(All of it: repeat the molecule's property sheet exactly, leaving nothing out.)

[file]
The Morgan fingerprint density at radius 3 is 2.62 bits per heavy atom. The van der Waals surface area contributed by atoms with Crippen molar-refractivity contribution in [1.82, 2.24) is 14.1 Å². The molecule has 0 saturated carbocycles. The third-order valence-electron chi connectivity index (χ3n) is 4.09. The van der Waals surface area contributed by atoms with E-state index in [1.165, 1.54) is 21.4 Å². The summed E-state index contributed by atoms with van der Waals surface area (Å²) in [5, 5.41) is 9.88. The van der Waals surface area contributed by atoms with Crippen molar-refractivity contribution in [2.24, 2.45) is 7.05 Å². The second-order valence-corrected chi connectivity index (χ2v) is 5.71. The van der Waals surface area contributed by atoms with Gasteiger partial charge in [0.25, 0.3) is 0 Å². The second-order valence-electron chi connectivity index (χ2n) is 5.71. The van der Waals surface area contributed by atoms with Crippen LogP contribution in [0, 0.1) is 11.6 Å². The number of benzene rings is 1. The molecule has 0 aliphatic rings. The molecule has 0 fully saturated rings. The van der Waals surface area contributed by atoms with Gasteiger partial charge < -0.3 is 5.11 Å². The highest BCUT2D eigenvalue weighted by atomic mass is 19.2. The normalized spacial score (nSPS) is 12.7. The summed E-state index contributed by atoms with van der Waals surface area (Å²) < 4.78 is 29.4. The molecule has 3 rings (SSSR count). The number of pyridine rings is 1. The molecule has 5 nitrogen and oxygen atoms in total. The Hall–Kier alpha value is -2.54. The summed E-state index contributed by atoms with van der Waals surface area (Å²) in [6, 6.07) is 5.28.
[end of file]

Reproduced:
The Morgan fingerprint density at radius 3 is 2.62 bits per heavy atom. The van der Waals surface area contributed by atoms with Crippen molar-refractivity contribution in [1.82, 2.24) is 14.1 Å². The molecule has 0 saturated carbocycles. The third-order valence-electron chi connectivity index (χ3n) is 4.09. The van der Waals surface area contributed by atoms with E-state index in [1.165, 1.54) is 21.4 Å². The summed E-state index contributed by atoms with van der Waals surface area (Å²) in [5, 5.41) is 9.88. The van der Waals surface area contributed by atoms with Crippen molar-refractivity contribution in [2.24, 2.45) is 7.05 Å². The second-order valence-corrected chi connectivity index (χ2v) is 5.71. The van der Waals surface area contributed by atoms with Gasteiger partial charge in [0.25, 0.3) is 0 Å². The second-order valence-electron chi connectivity index (χ2n) is 5.71. The van der Waals surface area contributed by atoms with Crippen LogP contribution in [0, 0.1) is 11.6 Å². The number of benzene rings is 1. The molecule has 0 aliphatic rings. The molecule has 0 fully saturated rings. The van der Waals surface area contributed by atoms with Gasteiger partial charge < -0.3 is 5.11 Å². The highest BCUT2D eigenvalue weighted by atomic mass is 19.2. The normalized spacial score (nSPS) is 12.7. The summed E-state index contributed by atoms with van der Waals surface area (Å²) < 4.78 is 29.4. The molecule has 3 rings (SSSR count). The number of pyridine rings is 1. The molecule has 5 nitrogen and oxygen atoms in total. The Hall–Kier alpha value is -2.54. The summed E-state index contributed by atoms with van der Waals surface area (Å²) in [6, 6.07) is 5.28.